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Iditarod organizers to move race restart north
ANCHORAGE (AP) Mushers in the Iditarod Trail Sled Dog Race have been notified by e-mail that the race restart will be moved north to Fairbanks or Nenana, due to rapidly deteriorating trail conditions in Southcentral Alaska.
It would be the first time in the history of the race that the restart would not take place in Southcentral Alaska.
Iditarod officials said an announcement on the race course would be made Tuesday.
The e-mail, sent to mushers by race manager Jack Niggemyer Saturday, said the restart would be somewhere north of the Alaska Range near Fairbanks or Nenana.
Mushers are busy repacking their food bags for the Interior route. They were also rethinking race strategy for a run down the Tanana and Yukon River valleys rather than traditional Wasilla restart and the climb over the Alaska Range that has marked the first 250 miles of the race since the first race to Nome in 1973.
"They say it will definitely (start) in either Nenana or Fairbanks," said last year's Iditarod winner, Martin Buser of Big Lake. "I think it's great. In Wasilla, there's no trail, there's nothing."
Near Buser's home, warm weather and rain have turned miles of snowpacked trail to bare ground. Creeks and rivers that are usually frozen have spans of deep, open water.
Musher Jon Little of Kasilof has heard reports from the trail through the Alaska Range of slopes of glare ice above open water.
"I don't know of any musher who would say they are ready to go up and down the Alaska Range this year," he said.
Mushers said that race officials told them they will meet Tuesday in Fairbanks to finalize their decision. They will also decide whether the race will start in Fairbanks or Nenana.
The Southern race route, which is run in odd-numbered years, is 1,122 miles from Anchorage to Nome. From Fairbanks, the proposed race would be 1,164 miles. From Nenana, the race would be about 50 miles shorter.
Mushers were enthusiastic about the new course. The serum run to Nome by dog mushers in 1925, which the race commemorates, went from Nenana, down the Tanana and Yukon rivers to the sea, then north along the coast to Nome.
"It follows the original route. It's sort of going back to the roots in a way," said Little, who placed fourth in the 2002 Iditarod.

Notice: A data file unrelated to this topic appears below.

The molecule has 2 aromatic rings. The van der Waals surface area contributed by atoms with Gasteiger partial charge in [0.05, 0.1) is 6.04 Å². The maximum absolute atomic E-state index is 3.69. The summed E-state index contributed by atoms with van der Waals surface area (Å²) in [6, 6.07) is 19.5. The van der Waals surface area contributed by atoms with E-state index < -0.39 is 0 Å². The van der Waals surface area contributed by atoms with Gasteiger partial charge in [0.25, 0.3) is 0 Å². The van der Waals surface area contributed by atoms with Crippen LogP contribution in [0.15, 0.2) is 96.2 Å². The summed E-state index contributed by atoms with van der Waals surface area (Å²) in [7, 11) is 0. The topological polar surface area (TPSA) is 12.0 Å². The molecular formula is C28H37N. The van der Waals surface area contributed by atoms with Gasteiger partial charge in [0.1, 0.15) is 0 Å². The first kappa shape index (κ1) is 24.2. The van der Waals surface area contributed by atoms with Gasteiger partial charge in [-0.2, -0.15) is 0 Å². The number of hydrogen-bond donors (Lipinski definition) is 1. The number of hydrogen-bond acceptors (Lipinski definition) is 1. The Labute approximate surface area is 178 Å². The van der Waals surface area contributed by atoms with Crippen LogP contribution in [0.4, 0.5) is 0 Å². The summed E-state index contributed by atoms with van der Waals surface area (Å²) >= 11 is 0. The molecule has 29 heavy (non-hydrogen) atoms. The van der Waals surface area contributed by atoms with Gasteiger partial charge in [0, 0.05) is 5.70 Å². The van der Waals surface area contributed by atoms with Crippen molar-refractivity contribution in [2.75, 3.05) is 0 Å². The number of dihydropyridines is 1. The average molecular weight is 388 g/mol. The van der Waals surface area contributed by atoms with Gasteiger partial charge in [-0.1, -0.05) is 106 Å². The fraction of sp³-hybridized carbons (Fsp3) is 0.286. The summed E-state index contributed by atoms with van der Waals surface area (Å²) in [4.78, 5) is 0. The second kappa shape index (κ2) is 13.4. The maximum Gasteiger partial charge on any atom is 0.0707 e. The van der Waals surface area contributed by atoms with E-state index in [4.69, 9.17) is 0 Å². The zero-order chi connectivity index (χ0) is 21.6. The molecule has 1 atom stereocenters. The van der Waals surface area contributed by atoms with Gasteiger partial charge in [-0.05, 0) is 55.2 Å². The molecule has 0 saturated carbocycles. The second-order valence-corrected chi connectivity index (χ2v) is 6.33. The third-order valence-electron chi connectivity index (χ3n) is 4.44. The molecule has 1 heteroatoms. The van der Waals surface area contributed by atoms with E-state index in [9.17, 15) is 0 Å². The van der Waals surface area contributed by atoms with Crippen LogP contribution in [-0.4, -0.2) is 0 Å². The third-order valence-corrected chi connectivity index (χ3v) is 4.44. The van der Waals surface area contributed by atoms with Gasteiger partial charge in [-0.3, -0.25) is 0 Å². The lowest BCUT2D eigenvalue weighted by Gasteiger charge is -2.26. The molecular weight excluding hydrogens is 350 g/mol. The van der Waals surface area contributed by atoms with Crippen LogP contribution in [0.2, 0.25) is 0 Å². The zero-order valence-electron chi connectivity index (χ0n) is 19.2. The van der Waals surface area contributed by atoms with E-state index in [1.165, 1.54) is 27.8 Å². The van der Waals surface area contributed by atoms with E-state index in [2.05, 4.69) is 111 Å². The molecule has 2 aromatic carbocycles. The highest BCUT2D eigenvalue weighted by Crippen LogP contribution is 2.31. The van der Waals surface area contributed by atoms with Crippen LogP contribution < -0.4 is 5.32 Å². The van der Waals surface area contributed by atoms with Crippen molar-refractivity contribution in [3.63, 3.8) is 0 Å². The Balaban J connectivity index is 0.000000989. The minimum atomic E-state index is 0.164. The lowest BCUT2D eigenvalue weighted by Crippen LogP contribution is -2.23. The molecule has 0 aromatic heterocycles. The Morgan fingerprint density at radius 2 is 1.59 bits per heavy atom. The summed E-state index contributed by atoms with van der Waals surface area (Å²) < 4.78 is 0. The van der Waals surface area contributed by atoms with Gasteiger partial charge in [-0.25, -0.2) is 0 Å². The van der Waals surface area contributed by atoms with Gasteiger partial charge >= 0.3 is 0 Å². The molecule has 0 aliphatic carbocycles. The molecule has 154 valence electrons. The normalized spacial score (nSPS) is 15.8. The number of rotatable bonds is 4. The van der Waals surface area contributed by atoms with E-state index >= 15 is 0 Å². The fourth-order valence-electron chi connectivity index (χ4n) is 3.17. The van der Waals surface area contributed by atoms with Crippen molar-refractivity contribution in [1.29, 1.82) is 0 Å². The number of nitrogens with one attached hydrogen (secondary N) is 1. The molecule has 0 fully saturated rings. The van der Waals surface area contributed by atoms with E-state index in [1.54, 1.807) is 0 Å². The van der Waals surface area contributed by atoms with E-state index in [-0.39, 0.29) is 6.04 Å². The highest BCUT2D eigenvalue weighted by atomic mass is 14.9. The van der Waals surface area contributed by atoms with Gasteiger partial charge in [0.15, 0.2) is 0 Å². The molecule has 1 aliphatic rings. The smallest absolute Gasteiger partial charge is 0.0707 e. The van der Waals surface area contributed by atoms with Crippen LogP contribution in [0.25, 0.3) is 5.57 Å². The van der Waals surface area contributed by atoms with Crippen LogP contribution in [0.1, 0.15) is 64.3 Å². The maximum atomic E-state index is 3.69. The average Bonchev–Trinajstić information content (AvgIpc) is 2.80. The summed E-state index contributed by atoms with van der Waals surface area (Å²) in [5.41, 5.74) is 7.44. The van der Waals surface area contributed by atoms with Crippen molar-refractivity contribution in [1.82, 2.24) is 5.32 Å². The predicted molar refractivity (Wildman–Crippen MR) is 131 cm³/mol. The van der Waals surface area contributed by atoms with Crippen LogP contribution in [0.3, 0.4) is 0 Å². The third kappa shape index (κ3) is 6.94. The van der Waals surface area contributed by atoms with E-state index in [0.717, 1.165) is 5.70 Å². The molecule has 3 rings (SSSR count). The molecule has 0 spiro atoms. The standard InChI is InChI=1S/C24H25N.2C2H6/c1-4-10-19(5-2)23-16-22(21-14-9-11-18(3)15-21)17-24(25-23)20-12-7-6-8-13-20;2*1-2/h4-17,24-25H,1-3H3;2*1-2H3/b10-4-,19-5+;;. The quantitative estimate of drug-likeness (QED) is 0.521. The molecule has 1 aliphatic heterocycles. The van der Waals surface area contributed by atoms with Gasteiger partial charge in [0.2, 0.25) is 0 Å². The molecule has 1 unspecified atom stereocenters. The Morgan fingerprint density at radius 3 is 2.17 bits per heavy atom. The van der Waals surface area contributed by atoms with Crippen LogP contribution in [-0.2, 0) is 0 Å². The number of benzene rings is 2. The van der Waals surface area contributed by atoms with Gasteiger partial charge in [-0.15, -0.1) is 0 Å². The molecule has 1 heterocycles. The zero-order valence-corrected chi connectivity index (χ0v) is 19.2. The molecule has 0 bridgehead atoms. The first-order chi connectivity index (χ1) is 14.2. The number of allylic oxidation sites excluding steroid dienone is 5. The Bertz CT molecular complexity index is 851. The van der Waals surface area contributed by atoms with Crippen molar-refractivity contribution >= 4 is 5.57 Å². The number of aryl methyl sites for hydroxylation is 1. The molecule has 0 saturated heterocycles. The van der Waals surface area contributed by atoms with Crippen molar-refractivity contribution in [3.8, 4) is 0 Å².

The tentative route after a start near Fairbanks would follow the Tanana River Valley to Manley and Tanana, where the river joins the Yukon. Mushers will then follow the Yukon to Ruby, then jog south from Ruby to Cripple and Ophir, where mushers will join the traditional race trail, 679 miles from Nome.
The Interior is also being hit by warm weather.
Musher Bill Cotter said weekend rain has hurt trails in Nenana, where he lives, and led to overflow on the Tanana River.
"It's doable. But it's going to have to be colder before they use that river," he said.
Cotter has run the Iditarod 17 times but will not run this year. He said the roughly 460 miles between Fairbanks and where the race is now slated to join the traditional trail in Ophir may be easier on dogs than crossing the Alaska Range.
"It's possible the dogs will be coming in a little fresher," he said.
A different route will not change the spirit of the race, said Ramy Brooks, who placed second last year.
"The strong teams are still going to be the strong teams. It's not like its going to be a change in the outcome of the race," he said. "The best team is still going to win."
Race officials were under pressure to make a decision about the route. Drops of food and other gear are scheduled for Wednesday and Thursday. Numerous questions remain for mushers and organizers.
The March 1 start in Anchorage will go ahead, according to the letter. Niggemyer said that start may be shortened because of low snow.
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